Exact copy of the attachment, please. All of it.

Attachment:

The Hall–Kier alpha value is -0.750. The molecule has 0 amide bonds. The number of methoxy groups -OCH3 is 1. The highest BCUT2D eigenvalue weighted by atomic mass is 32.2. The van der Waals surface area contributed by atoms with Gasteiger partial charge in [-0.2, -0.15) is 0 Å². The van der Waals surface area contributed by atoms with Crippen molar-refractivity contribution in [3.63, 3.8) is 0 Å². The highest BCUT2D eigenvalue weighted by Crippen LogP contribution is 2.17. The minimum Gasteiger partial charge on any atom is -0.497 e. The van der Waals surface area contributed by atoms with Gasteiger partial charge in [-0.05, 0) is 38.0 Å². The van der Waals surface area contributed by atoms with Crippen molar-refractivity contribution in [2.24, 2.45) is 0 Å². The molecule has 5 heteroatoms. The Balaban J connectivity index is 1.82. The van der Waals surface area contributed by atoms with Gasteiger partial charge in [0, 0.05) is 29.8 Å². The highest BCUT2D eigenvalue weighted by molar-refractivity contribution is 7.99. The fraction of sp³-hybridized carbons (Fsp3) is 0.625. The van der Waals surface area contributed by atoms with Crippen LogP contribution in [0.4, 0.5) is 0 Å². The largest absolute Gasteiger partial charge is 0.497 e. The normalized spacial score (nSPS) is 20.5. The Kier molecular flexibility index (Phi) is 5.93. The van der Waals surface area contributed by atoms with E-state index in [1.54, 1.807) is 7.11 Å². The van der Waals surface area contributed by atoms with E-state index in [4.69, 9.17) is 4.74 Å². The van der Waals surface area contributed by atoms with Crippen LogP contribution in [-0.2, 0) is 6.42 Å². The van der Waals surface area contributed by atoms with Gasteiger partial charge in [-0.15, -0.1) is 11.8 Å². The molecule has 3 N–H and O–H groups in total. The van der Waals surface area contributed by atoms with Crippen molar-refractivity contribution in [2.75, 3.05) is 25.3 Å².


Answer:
The Hall–Kier alpha value is -0.750. The molecule has 0 amide bonds. The number of methoxy groups -OCH3 is 1. The highest BCUT2D eigenvalue weighted by atomic mass is 32.2. The van der Waals surface area contributed by atoms with Gasteiger partial charge in [-0.2, -0.15) is 0 Å². The van der Waals surface area contributed by atoms with Crippen molar-refractivity contribution in [3.63, 3.8) is 0 Å². The highest BCUT2D eigenvalue weighted by Crippen LogP contribution is 2.17. The minimum Gasteiger partial charge on any atom is -0.497 e. The van der Waals surface area contributed by atoms with Gasteiger partial charge in [-0.05, 0) is 38.0 Å². The van der Waals surface area contributed by atoms with Crippen molar-refractivity contribution in [2.24, 2.45) is 0 Å². The molecule has 5 heteroatoms. The Balaban J connectivity index is 1.82. The van der Waals surface area contributed by atoms with Gasteiger partial charge in [0, 0.05) is 29.8 Å². The highest BCUT2D eigenvalue weighted by molar-refractivity contribution is 7.99. The fraction of sp³-hybridized carbons (Fsp3) is 0.625. The van der Waals surface area contributed by atoms with Crippen LogP contribution in [0.4, 0.5) is 0 Å². The largest absolute Gasteiger partial charge is 0.497 e. The normalized spacial score (nSPS) is 20.5. The Kier molecular flexibility index (Phi) is 5.93. The van der Waals surface area contributed by atoms with E-state index in [1.54, 1.807) is 7.11 Å². The van der Waals surface area contributed by atoms with E-state index in [4.69, 9.17) is 4.74 Å². The van der Waals surface area contributed by atoms with Crippen LogP contribution in [-0.2, 0) is 6.42 Å². The van der Waals surface area contributed by atoms with Gasteiger partial charge in [-0.15, -0.1) is 11.8 Å². The molecule has 3 N–H and O–H groups in total. The van der Waals surface area contributed by atoms with Crippen molar-refractivity contribution in [2.75, 3.05) is 25.3 Å².